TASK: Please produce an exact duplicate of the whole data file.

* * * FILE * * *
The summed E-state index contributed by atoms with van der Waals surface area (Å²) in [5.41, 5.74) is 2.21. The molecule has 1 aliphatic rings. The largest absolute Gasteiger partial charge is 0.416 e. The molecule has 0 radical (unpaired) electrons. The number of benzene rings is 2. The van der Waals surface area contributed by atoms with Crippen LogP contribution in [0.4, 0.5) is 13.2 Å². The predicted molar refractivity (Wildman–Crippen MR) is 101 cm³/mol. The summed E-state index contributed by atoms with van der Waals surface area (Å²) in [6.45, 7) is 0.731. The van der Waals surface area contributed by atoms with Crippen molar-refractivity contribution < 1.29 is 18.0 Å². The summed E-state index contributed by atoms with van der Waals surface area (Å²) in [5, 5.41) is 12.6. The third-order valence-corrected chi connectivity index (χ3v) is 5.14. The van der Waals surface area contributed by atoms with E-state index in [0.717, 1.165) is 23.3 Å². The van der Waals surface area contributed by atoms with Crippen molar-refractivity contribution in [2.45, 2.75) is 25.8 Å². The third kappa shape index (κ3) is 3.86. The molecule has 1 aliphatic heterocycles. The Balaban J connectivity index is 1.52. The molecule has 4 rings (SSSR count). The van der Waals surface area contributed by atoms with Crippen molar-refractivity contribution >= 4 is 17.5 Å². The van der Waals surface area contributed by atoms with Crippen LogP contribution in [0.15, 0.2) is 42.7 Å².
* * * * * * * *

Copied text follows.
The summed E-state index contributed by atoms with van der Waals surface area (Å²) in [5.41, 5.74) is 2.21. The molecule has 1 aliphatic rings. The largest absolute Gasteiger partial charge is 0.416 e. The molecule has 0 radical (unpaired) electrons. The number of benzene rings is 2. The van der Waals surface area contributed by atoms with Crippen LogP contribution in [0.4, 0.5) is 13.2 Å². The predicted molar refractivity (Wildman–Crippen MR) is 101 cm³/mol. The summed E-state index contributed by atoms with van der Waals surface area (Å²) in [6.45, 7) is 0.731. The van der Waals surface area contributed by atoms with Crippen molar-refractivity contribution < 1.29 is 18.0 Å². The summed E-state index contributed by atoms with van der Waals surface area (Å²) in [5, 5.41) is 12.6. The third-order valence-corrected chi connectivity index (χ3v) is 5.14. The van der Waals surface area contributed by atoms with E-state index in [0.717, 1.165) is 23.3 Å². The van der Waals surface area contributed by atoms with Crippen molar-refractivity contribution in [2.45, 2.75) is 25.8 Å². The third kappa shape index (κ3) is 3.86. The molecule has 1 aliphatic heterocycles. The Balaban J connectivity index is 1.52. The molecule has 4 rings (SSSR count). The van der Waals surface area contributed by atoms with Crippen molar-refractivity contribution >= 4 is 17.5 Å². The van der Waals surface area contributed by atoms with Crippen LogP contribution in [0.15, 0.2) is 42.7 Å².